The time of year when all crime isn’t crime anymore, when the public partakes of a nation wide ritualistic hemming of the populace via unpunished violence towards their fellow man, woman and child. The time of year when the American government turns its collectively blind eye on justice, and allows the roiling throngs of warmongers, uninhibited by the lifting of governmental and societal jurisprudence, to blow whichever way the devil’s wind may take them. Yes, it’s purge time, baby. Here we go.
In order to enjoy the second installment of writer / director James DeMonaco’s Purge franchise, you have to be able to suspend disbelief and buy into the notion that society as you know it has the capability to fall into this lawless and primal rule of strength, if but for one night of every year. This follows suit with the previous movie in the cannon; that the heavy lifting is done by the viewer before the movie ever begins. The Purge: Anarchy follows three separate story lines that converge outside of the safe confines of barricaded and enforced homes into the streets of a downtown metropolis seething with potential murderers. An inner city mother and daughter struggling with financial woes, a couple on the verge of relationship decimation and a father wrought with grief, all get caught outside of the lines of confined and reinforced safety and find themselves running from raving gangs of murderers and government cultivated kill squads in a quest to survive the night.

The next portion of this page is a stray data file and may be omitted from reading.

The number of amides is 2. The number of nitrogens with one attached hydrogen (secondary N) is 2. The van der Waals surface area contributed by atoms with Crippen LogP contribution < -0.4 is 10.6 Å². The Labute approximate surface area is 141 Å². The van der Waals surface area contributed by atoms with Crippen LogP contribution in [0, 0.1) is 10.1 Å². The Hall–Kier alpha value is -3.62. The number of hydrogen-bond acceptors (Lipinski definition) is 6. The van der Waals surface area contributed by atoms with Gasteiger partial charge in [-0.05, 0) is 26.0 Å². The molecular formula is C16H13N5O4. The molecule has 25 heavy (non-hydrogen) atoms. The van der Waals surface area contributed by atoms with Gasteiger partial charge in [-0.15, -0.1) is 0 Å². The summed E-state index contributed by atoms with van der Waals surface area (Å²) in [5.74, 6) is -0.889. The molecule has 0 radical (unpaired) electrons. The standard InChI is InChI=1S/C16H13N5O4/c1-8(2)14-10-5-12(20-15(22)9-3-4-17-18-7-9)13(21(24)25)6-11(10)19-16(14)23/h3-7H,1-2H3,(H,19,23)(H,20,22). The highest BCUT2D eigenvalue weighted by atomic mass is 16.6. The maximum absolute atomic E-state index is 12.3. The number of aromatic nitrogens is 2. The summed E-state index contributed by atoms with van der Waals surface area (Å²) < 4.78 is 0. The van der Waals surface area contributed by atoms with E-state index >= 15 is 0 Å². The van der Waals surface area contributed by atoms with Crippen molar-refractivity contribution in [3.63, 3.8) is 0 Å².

Thematically, the movie pulls no punches. The Purge: Anarchy does not waffle the lines that it draws; open distrust and maligning of the upper class mixed with an extrapolated synergy between church and state has rich, culturally homogenous people praying to the nation as they kill the racially diverse poor. The movie serves as a veritable sledge hammer of a pundit for a pseudo-radical politic. It’s fine. Overall, however, I found the experience got better the less I considered the politics of the film and just focused on the heart of the movie: the fact that these people are just trying to survive the night without getting killed. It reminds me of the time when movies were action movies.Sometimes, you have to just take some of that mindless violence, chomp on some of that popcorn and sit back and relax. Really, did anyone truly consider the underlying politics of a movie like Predator? If they did, do you think they had as much fun watching it as you did?
If you enjoyed movies like the first Death Wish, then The Purge: Anarchy is for you. It’s better than the previous Purge movie in that it doesn’t have to sell you the premise of what the annual purge is anymore and, rather, takes great joy in taking the viewing audience along for a bloody urban survival flick. Enjoy!
The Purge: Anarchy opens today in area theaters.